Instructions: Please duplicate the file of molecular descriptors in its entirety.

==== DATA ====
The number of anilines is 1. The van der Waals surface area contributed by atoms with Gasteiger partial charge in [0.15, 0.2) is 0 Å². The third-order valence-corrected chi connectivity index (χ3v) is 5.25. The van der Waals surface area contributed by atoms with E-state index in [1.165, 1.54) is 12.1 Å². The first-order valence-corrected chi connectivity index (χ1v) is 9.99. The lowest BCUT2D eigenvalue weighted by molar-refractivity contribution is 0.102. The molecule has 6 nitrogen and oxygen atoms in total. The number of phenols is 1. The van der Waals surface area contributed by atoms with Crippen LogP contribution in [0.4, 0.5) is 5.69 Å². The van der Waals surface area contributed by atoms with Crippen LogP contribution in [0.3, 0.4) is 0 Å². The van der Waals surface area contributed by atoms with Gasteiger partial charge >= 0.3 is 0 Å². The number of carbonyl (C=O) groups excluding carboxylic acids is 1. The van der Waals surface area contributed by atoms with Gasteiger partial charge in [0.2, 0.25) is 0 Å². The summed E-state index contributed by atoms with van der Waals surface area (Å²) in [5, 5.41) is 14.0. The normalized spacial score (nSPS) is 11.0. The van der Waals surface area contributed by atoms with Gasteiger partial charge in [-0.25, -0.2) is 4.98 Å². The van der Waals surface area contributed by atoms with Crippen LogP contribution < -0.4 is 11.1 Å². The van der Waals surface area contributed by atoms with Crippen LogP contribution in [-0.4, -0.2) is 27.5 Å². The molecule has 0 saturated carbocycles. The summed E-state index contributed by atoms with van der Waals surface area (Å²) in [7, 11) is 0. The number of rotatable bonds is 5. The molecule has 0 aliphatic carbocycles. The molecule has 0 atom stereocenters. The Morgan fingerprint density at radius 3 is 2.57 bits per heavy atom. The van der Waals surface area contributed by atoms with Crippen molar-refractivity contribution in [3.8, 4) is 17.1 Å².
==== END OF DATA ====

The number of anilines is 1. The van der Waals surface area contributed by atoms with Gasteiger partial charge in [0.15, 0.2) is 0 Å². The third-order valence-corrected chi connectivity index (χ3v) is 5.25. The van der Waals surface area contributed by atoms with E-state index in [1.165, 1.54) is 12.1 Å². The first-order valence-corrected chi connectivity index (χ1v) is 9.99. The lowest BCUT2D eigenvalue weighted by molar-refractivity contribution is 0.102. The molecule has 6 nitrogen and oxygen atoms in total. The number of phenols is 1. The van der Waals surface area contributed by atoms with Crippen LogP contribution in [0.4, 0.5) is 5.69 Å². The van der Waals surface area contributed by atoms with Crippen LogP contribution in [0.3, 0.4) is 0 Å². The van der Waals surface area contributed by atoms with Gasteiger partial charge >= 0.3 is 0 Å². The number of carbonyl (C=O) groups excluding carboxylic acids is 1. The van der Waals surface area contributed by atoms with Gasteiger partial charge in [0.2, 0.25) is 0 Å². The summed E-state index contributed by atoms with van der Waals surface area (Å²) in [5, 5.41) is 14.0. The normalized spacial score (nSPS) is 11.0. The van der Waals surface area contributed by atoms with Gasteiger partial charge in [-0.25, -0.2) is 4.98 Å². The van der Waals surface area contributed by atoms with Crippen LogP contribution < -0.4 is 11.1 Å². The van der Waals surface area contributed by atoms with Crippen LogP contribution in [-0.4, -0.2) is 27.5 Å². The molecule has 0 saturated carbocycles. The summed E-state index contributed by atoms with van der Waals surface area (Å²) in [7, 11) is 0. The number of rotatable bonds is 5. The molecule has 0 aliphatic carbocycles. The molecule has 0 atom stereocenters. The Morgan fingerprint density at radius 3 is 2.57 bits per heavy atom. The van der Waals surface area contributed by atoms with Crippen molar-refractivity contribution in [3.8, 4) is 17.1 Å².